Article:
Central Texas police will begin texting tickets and fines

Image for article titled For drivers in this Texas town, the days of cops being pulled over are over

Photo: Fiona Goodall (Getty Images)

If you live in Windcrest, a town northeast of San Antonio, the days you get pulled over by the cops for violating certain the rules of the road – shame on you, but no judgment here – are over. The police will simply send you a warning or a ticket. And hey, if you’re a good driver, they can even give you a boost.

Windcrest will launch the new Trusted Driver Program on Saturdays, which aims to reduce the interaction between the police and the public for minor traffic offences. The web-based program is the first of its kind in the United States and allows officers to send drivers an SMS message with information about their traffic violation – and fine – if any, instead of stopping them .

Val Garcia, a former San Antonio Police Department officer and CEO of the Trusted Driver program, said local station KEN5 that the program was not a 100% solution, but that it was a “step forward in the right direction.”

“If we minimize these interactions only for minor traffic violations, [police] have more time to devote to serious crimes such as [individuals drinking while intoxicated] who are on the road, reckless drivers, racing,” Garcia said.

Windcrest is the first city to pilot the program, although it could expand to other cities in the future.

Signing up for the free program seems to be straightforward. Windcrest drivers should go to the Trusted Driver program website create a profile and provide their name, address, vehicle, insurance information and email address, among others. They may also choose to provide voluntary disclosures, such as disabilities or medical conditions.

This information, which may include, for example, whether you are deaf, has PTSD, autism, diabetes or another physical disability, may be essential if officers have no choice but to stop someone, explained Garcia.

“It really gives an officer faster information on the ground to handle a traffic stop if it happens and be able to defuse,” Garcia said.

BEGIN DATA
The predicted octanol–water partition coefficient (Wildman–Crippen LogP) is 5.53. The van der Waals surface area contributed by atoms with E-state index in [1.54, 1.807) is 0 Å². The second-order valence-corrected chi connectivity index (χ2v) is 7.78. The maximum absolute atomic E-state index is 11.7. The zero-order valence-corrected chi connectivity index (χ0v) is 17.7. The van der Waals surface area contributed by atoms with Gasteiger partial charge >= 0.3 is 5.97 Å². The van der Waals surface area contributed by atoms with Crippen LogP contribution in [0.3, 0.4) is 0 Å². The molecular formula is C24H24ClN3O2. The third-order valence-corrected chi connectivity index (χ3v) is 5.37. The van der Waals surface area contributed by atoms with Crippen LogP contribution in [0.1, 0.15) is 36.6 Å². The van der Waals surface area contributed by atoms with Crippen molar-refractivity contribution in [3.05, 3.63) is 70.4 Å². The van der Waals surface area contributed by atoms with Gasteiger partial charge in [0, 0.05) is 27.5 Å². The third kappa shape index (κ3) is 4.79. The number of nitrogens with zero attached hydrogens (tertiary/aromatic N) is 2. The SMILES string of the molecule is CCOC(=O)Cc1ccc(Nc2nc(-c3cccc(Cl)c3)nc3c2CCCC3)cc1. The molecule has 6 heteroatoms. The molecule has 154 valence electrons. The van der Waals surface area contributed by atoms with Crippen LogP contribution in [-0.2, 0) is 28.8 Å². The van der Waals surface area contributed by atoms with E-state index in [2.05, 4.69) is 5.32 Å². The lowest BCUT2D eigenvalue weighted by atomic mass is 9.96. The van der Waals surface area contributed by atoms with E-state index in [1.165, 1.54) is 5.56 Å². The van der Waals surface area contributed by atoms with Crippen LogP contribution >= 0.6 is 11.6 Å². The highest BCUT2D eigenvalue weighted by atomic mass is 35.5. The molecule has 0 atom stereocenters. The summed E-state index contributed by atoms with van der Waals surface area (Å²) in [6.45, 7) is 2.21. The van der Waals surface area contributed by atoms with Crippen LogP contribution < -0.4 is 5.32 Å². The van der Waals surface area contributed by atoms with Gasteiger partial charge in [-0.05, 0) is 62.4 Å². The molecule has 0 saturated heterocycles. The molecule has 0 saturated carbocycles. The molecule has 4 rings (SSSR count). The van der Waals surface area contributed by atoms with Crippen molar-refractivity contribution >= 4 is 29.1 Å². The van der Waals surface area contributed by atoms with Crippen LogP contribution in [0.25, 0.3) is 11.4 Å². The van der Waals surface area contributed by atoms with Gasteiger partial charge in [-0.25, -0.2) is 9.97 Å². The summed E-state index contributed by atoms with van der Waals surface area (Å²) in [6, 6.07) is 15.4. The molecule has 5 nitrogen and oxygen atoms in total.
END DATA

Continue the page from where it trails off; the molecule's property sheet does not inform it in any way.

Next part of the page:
The Trusted Driver Program says it will never sell, share or provide the information users include in their profiles to any vendor or company.

Like explained by KEN5, the police using the Trusted Driver Program who witness a minor traffic violation check your car’s license plate and confirm that you are the driver. (Users will likely need to upload an image to the website to activate the latter, but we couldn’t verify this when we tried to sign up on Friday since the service launches on Saturday).

The agent will then display your trusted driver program information and send you a warning or a ticket by text message. On the other hand, the police can also text drivers when they are doing a good job in respecting the rules of the road. (It’s not yet clear whether these messages will cause joy or anxiety before they’re read, because who’s ever been texted by a cop after doing a good thing?)

In addition to removing traffic stops, the Trusted Driver program also allows users to pay and manage ticketsc online. According to program website, users can pay their fines the same day, finess in a “virtual courtroom” or have a ticket dismissed by taking an online defensive driving course.

However, even though the police may communicate with you through the program, it does not mean that they can track your location. Officials of the Trusted Driver program also point out that people who sign up for the program are not more likely to get traffic tickets. The purpose of the program is not to generate revenue, they argue.

“Being a member means that you actively improve transport safety through safer digital dialogue. Additionally, the electronics quoteIons are only issued by officers who witness a minor violation,” officials said on the program’s website. “Trusted Driver is not connected to any digital traffic monitoring system which could increase the likelihood of a fine.”

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